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USC experts examine World War II 80 years after it began
August 20, 2019
How do democracies resist authoritarianism?
Paul Lerner is a professor of history and director of the Max Kade Institute for Austrian-German-Swiss Studies at the USC Dornsife College of Letters, Arts and Sciences. He’s an expert in 20th century European history and the rise of fascism and the author of Hysterical Men: War, Psychiatry and the Politics of Trauma in Germany and other books.
“Democracies are fragile and often ill-equipped against authoritarian and populist threats. We fought world wars ostensibly to make the world safe for democracy, yet today our own democracy faces severe challenges,” Lerner said.
- Sept. 1, 1939, marked a low point in European unity, but the concept gained momentum after WWII, during the Cold War and again with the demise of the Soviet Union.
- The post-WWII European order faces new challenges in the face of Brexit, resurgent nationalism, “America First” policies, China’s economic might and a resurgent Russia.
- World wars in Europe caused mass migrations and instability, and today unstable politics and climate change make parts of the world dangerous as wealthy countries close borders to refugees and immigrants.
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How do we hold tyrants accountable for atrocities?
Hannah Garry is a clinical professor of law and founding director of the International Human Rights Clinic at the USC Gould School of Law. She is an expert in human rights, war crimes and post-conflict resolution.
“International law took a big step forward after World War II because certain human rights abuses committed during the conflict were deemed so grave that nations decided international law had to hold individuals accountable. We didn’t prosecute war crimes or crimes against humanity on an international level before WWII,” Garry said.
- The first international tribunals for war crimes occurred in Germany and Japan after WWII in part due to U.S. leadership.
- The creation of an International Criminal Court was a result of WWII; it has since adjudicated cases in Africa while similar courts were established for Rwanda, Cambodia, Lebanon and the former Yugoslavia, among others.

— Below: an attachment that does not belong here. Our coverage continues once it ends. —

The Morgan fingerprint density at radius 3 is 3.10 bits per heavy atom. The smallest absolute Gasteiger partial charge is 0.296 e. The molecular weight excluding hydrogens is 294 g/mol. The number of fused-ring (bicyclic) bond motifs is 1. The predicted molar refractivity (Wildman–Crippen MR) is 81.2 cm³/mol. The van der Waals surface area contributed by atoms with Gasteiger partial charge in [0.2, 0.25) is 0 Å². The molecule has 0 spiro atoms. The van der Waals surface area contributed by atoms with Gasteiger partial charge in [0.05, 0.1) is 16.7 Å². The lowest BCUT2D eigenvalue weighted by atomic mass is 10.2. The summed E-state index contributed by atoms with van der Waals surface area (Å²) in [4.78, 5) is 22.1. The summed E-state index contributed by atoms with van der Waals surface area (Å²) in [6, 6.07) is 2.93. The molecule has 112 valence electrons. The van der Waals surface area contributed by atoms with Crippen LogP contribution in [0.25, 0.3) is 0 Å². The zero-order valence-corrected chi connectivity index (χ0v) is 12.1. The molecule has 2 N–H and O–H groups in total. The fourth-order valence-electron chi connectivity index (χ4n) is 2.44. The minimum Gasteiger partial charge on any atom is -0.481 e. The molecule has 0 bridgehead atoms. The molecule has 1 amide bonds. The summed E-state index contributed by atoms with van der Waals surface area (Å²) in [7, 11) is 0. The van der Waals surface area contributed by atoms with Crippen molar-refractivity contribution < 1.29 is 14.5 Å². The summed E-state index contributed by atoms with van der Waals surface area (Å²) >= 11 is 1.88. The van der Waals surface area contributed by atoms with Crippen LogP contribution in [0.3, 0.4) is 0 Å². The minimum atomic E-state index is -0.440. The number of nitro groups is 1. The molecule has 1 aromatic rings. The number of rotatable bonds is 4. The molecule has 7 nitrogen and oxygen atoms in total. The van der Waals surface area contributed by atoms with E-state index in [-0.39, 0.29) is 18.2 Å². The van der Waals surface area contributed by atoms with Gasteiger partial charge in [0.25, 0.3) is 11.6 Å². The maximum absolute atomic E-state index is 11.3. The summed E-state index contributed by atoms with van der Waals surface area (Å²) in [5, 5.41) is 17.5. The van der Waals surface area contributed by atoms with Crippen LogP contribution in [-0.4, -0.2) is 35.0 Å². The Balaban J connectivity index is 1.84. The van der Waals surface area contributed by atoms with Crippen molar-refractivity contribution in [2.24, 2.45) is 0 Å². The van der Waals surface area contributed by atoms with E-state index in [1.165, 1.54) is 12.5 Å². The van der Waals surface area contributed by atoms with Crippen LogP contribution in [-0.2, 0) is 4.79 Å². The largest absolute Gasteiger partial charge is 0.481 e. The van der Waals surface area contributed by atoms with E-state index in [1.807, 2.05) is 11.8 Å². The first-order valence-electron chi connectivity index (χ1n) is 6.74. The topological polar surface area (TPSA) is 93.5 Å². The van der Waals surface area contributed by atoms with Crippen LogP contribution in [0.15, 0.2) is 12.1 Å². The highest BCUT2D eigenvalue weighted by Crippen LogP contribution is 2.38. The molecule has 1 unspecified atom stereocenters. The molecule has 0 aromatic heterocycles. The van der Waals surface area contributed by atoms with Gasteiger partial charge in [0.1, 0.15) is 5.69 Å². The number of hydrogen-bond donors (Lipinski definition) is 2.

- Using international law to prosecute serious crimes is here to stay; however, support has waned due to anti-globalization movements and U.S. resistance.
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Can peace that ends war lead to more conflict?
Patrick James is the Dean’s Professor of International Relations at the USC Dornsife College of Letters, Arts and Sciences. He is an expert in U.S. foreign policy and international conflict.
“The roots of WWII are found in the flawed peace settlement of WWI (Treaty of Versailles), so there’s a lesson for the United States on being careful about war. Consider Iraq, where winning the war was not the problem – the U.S. will likely win conventional wars easily now – but what do you do after? The Iraq War was one of the biggest calamities of the 21st century so far, so we need to be extremely careful with military intervention,” James said.
- Unlike the first half of the 20th century, today Germany is a source of stability and peace in Europe as well as an advocate for multilateralism.
- Russia is Europe’s greatest danger now, perhaps not as a military threat but as a potentially failed state ripe for extremist politics and unpredictable behavior.
- The Trump administration seems to have less appetite for saving the world and deploying troops abroad than some previous administrations, notwithstanding concerns about protectionism and isolationist rhetoric.
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Are we asking the right questions about WWII and genocide?
Stephen Smith is Finci-Viterbi executive director of USC Shoah Foundation – the Institute for Visual History and Education, and UNESCO chair on genocide education. He’s an expert in the Holocaust, genocide studies and visual histories of oppression. USC Shoah Foundation has archived testimony of 55,000 witnesses to the Holocaust and other genocides and it provides resources to journalists.
“September 1, 1939, was a day that altered the course of the 20th century. If you were Jewish and living in Europe at that time, and had not made a decision to leave, you knew for certain it was the beginning of the end. It was a terrifying, life-changing day—the date when genocide as we now know it began,” Smith said.
- WWII viewed through the lens of U.S. victory obscures its meaning: What caused it? What were the origins of the Nazi state? What does this mean for civilization? “We haven’t made a full account of this yet,” he said.
- War provides cover for genocide because an aggressor needs conflict and control to mask chaos and crimes against humanity.
- Germany conducted dress rehearsals for the Holocaust – the Nazis implemented 1,900 race laws before WWII – and genocidal actions began immediately after the invasion of Poland.
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Photo caption: Adolf Hitler watching German soldiers marching into Poland in September 1939.
Photo credit: Bundesarchiv, Bild 183-S55480 / CC-BY-SA 3.0 [CC BY-SA 3.0 de (https://creativecommons.org/licenses/by-sa/3.0/de/deed.en)